Change time(s): The State Department chooses a new official typeface


Change time(s): The State Department chooses a new official typeface

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Official correspondence from US diplomats will increase somewhat next month. Starting February 6, the US State Department will adopt Microsoft’s 14-point sans serif Calibri “for all papers submitted to the Executive Secretariat,” according to Washington Post diplomatic correspondent John Hudson.

The move sparked a somewhat biased discussion in the Ars Virtual Office earlier today. In the cable, the State Department refers to Times New Roman and Calibri as fonts. But the technical teeit should have indicated Times New Roman and Calibri as typefaces. A font is, rather, how you treat that font—change the size or weight, or the spacing of the letters, or make it italic, for example.

“If we’re being pedantic (and am I!), then a font is a pile of typeface, I guess? And yes, while switching typefaces might mean that you’re also switching the style of text you’re using, it’s not a meaningful phrase,” said a somewhat pedantic fellow. linguistically”.

But as a less shrewd colleague pointed out, “This is one of those spectacles pushing things that people who work with them all ignore on a regular basis.”

A third blamed the confusion on early word processors, “which listed various shapes as ‘lines’ and fonts as ‘line patterns.'”

Other parts of the federal government have previously expressed preferences regarding typefaces. If you are making a grant to the National Institutes of Health, for example, There are some rules and guidelines on how to format this application.

Nothing smaller than 11 points, no more than 15 characters per linear inch, and no more than six lines per vertical inch, is allowed to prevent chatty investigators from trying to fit a dissertation into R01. For fonts, Arial, Georgia, Helvetica, and Palatino Linotype are recommended but not required—our country’s leading biomedical research funding agency is ambivalent about serifs versus sans serifs, it seems.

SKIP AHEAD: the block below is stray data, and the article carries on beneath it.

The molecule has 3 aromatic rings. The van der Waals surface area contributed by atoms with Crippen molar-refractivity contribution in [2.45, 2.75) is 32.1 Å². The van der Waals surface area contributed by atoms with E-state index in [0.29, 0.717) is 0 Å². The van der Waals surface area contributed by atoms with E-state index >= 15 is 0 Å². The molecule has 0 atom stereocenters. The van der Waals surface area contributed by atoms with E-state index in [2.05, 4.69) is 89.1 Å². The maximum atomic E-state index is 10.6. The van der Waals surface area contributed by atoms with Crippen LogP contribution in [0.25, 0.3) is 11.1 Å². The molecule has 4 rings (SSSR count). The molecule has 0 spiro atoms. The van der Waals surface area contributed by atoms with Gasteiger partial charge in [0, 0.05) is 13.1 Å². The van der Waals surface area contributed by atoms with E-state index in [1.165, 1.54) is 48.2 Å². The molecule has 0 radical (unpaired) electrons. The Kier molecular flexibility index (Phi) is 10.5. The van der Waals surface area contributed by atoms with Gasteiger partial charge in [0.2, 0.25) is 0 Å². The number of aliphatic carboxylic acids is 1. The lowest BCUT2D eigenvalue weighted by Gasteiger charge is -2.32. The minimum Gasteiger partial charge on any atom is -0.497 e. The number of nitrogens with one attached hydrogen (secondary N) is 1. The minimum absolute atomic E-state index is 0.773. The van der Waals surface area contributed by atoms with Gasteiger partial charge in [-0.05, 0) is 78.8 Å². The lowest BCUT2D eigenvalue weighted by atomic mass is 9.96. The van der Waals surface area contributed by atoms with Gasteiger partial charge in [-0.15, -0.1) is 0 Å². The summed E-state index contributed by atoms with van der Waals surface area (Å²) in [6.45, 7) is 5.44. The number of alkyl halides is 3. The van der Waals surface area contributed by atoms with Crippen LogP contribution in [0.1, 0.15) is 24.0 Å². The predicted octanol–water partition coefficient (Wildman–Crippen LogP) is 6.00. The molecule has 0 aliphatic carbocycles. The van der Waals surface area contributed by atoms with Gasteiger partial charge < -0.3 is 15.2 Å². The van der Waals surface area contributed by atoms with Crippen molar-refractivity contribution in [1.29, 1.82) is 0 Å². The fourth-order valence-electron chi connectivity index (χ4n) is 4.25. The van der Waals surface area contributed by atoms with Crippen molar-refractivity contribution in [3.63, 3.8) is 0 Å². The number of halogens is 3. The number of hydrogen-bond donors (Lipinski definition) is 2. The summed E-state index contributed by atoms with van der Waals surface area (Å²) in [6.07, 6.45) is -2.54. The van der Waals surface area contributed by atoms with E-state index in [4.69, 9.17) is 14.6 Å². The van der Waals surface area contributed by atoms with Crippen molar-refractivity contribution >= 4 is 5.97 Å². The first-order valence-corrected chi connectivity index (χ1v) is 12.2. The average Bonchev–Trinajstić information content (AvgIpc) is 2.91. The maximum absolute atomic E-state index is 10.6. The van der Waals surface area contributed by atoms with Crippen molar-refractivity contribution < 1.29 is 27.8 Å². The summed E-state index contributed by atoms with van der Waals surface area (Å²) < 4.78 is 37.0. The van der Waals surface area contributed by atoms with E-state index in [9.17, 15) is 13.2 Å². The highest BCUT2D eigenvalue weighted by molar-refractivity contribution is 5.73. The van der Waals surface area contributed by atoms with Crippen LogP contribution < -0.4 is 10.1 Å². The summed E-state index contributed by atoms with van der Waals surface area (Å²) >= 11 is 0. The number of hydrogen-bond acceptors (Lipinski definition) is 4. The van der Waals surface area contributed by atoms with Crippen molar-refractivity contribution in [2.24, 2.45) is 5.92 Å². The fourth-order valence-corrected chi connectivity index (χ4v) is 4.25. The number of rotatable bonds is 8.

Aesthetics were not the main reason for this change. In The Washington PostHudson wrote that “[t]A senior State Department official familiar with the change said the secretary’s decision was motivated by issues of accessibility, not aesthetics. To create problems for people who need to use optical character recognition and text-to-speech tools.

Calibri is a relatively new typeface, arriving at the turn of the century from Dutch designer Lucas de Groot. In 2007, it replaced Times New Roman as the default typeface for Microsoft Word in the realization that, from now on, most documents would be read on screens rather than printed.

In January, Secretary Anthony Blinken He directed his employees to find an accessible typefaceAnd, as the default sans serif typeface in Microsoft Office, Calibri was clearly attractive. Calibri may not be the default Microsoft Word font forever. In 2021 we learned That the company was already looking for alternatives.





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